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Reconciliation without truth is the new game in town. But will anyone play?

Steven McCaffrey reports on a new proposals from Mitchel McLaughlin, in which dealing with the past he suggests be detached from the idea of truth: The party’s Mitchel Mclaughlin said republicans would prefer a South African style `truth and reconciliation’ commission, but now accepted that splitting the two elements into a twin-track process could help deliver swifter progress on reconciliation, given the deadlock on the past. A prominent victims’ group however said that putting reconciliation before establishing the facts of …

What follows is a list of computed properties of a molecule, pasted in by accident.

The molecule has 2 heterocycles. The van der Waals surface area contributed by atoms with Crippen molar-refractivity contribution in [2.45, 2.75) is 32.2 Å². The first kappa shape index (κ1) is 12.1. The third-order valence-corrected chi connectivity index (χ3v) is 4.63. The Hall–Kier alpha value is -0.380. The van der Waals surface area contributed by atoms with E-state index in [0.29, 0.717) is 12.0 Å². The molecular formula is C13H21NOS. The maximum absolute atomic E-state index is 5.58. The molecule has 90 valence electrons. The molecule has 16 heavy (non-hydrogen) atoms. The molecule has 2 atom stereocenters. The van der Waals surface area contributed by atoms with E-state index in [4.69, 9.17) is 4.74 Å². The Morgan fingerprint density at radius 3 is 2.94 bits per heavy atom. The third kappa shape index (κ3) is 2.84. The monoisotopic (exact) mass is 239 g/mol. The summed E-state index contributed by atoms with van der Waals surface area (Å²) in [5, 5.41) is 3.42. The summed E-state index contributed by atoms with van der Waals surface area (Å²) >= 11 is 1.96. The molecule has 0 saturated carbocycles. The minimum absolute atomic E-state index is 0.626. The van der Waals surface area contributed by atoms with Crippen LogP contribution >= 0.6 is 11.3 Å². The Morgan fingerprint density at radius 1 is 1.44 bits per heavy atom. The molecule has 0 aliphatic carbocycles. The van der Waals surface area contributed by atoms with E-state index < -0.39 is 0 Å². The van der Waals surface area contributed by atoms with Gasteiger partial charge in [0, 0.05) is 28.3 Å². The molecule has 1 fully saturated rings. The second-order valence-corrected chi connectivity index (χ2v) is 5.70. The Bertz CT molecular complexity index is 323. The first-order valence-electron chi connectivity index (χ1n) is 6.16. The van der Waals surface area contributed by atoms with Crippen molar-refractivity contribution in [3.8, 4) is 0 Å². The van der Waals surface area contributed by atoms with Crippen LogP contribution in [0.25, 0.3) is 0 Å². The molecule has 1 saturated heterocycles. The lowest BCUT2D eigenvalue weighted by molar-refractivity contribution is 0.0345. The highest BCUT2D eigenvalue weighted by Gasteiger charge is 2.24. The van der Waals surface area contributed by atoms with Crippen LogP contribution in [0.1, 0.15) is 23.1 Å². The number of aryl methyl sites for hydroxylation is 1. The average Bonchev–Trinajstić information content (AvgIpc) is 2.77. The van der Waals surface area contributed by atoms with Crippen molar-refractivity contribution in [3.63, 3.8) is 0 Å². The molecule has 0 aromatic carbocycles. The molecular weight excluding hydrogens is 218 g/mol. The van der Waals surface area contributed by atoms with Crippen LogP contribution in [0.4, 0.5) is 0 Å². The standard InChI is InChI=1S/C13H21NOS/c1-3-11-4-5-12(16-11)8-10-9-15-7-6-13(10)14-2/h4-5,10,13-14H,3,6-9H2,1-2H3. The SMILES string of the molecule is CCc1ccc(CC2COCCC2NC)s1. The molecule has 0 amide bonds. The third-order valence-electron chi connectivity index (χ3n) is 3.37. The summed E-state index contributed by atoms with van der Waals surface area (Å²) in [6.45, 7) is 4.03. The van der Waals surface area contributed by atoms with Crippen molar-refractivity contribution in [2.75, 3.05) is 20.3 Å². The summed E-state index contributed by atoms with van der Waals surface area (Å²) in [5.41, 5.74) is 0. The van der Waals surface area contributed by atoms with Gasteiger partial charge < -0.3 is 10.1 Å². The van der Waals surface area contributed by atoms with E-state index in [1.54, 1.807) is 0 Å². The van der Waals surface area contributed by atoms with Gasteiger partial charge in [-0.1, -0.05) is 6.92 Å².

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Was 9/11 Television’s last great exclusive on a truly global event?

Last Friday’s #DigitalLunch was ostensibly about 9/11, and the effects it has had on society, or at least how society has changed in the meantime. Whether those changes were consequential or not is a moot point. Certainly in the realm of human communication technology and culture have never been more closely entwined. Blogs in 2001 did exist, but they had yet to find a broad cultural or political purpose. The traumatic events of that morning and afternoon in the US …

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“Truth and trust are intertwined. You can’t have one without the other.”

And Alex Kane makes a fairly pristine argument that there’s nothing stopping Martin McGuinness from going to Smithwick and telling the truth… First of all, he sets the scene: …the truth is that the UUP and DUP – the first time being December 1999 – still participates in an Executive that includes McGuinness, even though he is routinely referred to as a ‘godfather of terrorism’ and as the former officer-in-command of the IRA’s so-called army council. I doubt if there …